If you’re one of the more than 43 million Americans with student loan debt, you may be wondering if mortgage lenders will view those loans as a blot on your mythical permanent record. Fortunately, while student loan debt presents some challenges to buying a home, it’s not an insurmountable issue if you do your homework. Get your pencils ready … class is in session.
How do Student Loans Impact Home Loan Applications?
Mortgage lenders want to know that you can pay back your home loan, so your student debt is part of what they consider. And when you look at the total amount you owe in student loans, you may think you can’t qualify. However, a lender is less concerned with the total amount of your student debt and more concerned with how that debt compares to your income. Whether you owe $10,000 or $100,000, lenders are looking at your debt-to-income (DTI) ratio, which is your total amount of monthly debt payments divided by your gross monthly income.
Typically, 43% is the highest DTI a lender will accept, though most lenders prefer 36% or less. Government-backed loans allow higher limits. For example, U.S. Department of Agriculture (USDA) loans will accept 41%, and Federal Housing Administration (FHA) loans accept a DTI as high as 50%. U.S. Department of Veterans Affairs (VA) loans don’t have a maximum DTI, but high-DTI loans may need to go through extra layers of approval and meet additional requirements, like having a higher residual income.
Improving your DTI is simple math: You either have to increase your income or decrease your debt. Increasing your income may mean waiting for a pay raise or starting a side hustle, while decreasing your debt means paying down credit cards, paying off a car, or decreasing your student loan payments. (Switching from a standard repayment plan to a graduated, extended, pay-as-you-earn, or income-based plan may be an option. The U.S. Department of Education’s Federal Student Aid site has more information.)
The good news is that if you’ve maintained a good record of student loan payments, that counts in your favor, because it shows your history of managing debts responsibly. Conversely, late or missed payments will lower your chance of being approved.
Your DTI isn’t the only thing lenders look at. Another crucial number is your credit score, which is essentially like a grade credit reporting agencies give to you based on how you’ve managed credit. The minimum credit (FICO) score needed for a conventional mortgage is 620, though special loan programs are available for borrowers with lower credit scores. Beyond that, home lenders will look at your employment history (typically a minimum of two years) to see if you have reliable, stable income, as well as your assets, including checking and savings balances, investments, and retirement accounts.
What Should I Think About Before Applying for a Home Loan?
A mortgage is only part of the cost of homeownership. There are utility bills, insurance, maintenance costs, and other expenses associated with owning a home, so factor those in when determining how much you can afford to pay for a house. The single biggest expense, though, is the down payment. You’ve probably heard that you need to pay 20% down on a house, but many people put down less than that. According to the National Association of Realtors®, the average down payment in 2021 was just 12%, and homebuyers under 30 put down an average of only 6%. As with all loans, the more money you put down up front, the less you’ll pay in interest over the life of the loan, but don’t let that 20% figure keep you from exploring loan options, especially now when mortgage rates are near historic lows.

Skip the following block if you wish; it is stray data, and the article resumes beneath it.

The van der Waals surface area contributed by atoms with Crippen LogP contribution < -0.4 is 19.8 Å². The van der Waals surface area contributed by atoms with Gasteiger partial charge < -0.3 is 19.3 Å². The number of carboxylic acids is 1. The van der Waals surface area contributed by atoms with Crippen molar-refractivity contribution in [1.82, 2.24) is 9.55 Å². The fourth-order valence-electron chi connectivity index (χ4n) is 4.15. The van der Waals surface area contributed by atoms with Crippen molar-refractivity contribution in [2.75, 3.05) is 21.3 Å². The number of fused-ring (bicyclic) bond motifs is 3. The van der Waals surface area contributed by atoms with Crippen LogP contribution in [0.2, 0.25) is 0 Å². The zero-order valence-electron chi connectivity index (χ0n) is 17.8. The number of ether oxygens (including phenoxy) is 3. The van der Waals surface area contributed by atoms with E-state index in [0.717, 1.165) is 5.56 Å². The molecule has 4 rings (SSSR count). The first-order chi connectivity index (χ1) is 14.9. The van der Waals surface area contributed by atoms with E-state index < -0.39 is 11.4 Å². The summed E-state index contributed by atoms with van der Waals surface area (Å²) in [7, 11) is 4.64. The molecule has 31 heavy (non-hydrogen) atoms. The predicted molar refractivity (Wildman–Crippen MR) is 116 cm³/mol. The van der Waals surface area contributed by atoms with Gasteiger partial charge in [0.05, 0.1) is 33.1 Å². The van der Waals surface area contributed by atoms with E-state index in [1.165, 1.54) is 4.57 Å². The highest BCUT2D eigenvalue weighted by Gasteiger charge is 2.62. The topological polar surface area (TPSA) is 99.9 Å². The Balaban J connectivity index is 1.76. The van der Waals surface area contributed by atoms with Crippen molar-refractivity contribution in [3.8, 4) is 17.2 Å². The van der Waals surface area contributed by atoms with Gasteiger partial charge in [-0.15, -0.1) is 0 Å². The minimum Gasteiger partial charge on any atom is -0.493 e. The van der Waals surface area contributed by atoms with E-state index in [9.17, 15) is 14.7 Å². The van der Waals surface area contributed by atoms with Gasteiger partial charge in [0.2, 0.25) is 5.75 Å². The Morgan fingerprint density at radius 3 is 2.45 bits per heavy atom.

What if Student Debt Is Holding Me Back?
So you’ve run the numbers (and spoken with a mortgage lender) and found out your DTI is too high to qualify for a home loan. It’s easy to feel discouraged in this case, but don’t be. Follow these steps to improve your finances and get closer to your goal of owning a home.
Keep current on all your debt payments, including your student loans. If you’re having trouble managing your debts, talk with a credit counselor or financial advisor to arrange a repayment plan that works for you.
Avoid accumulating new debt, especially when you get close to starting the application process. Remember that all-important DTI number? It only has two parts: debt and income. And it’s easier to control spending than it is to increase your income.
Research your loan options and different loan types. Talking to a loan officer is a great first step for understanding what you qualify for and what terms are involved with each.
Monitor your credit, including your credit score. You can request one free credit report per credit agency per year via AnnualCreditReport.com. Follow the site’s instructions to report any errors you find, and follow up on the complaint resolutions. These reports don’t include your credit score, but you can sign up for a free credit score monitoring service online.
Start saving now. Even if homebuying is a ways off for you, start saving now for a down payment and emergency fund.
If you don’t quite have an A+ on your homebuying readiness, don’t give up. Just focus on the factors within your control and keep working toward your goal. Your dream home will be waiting for you!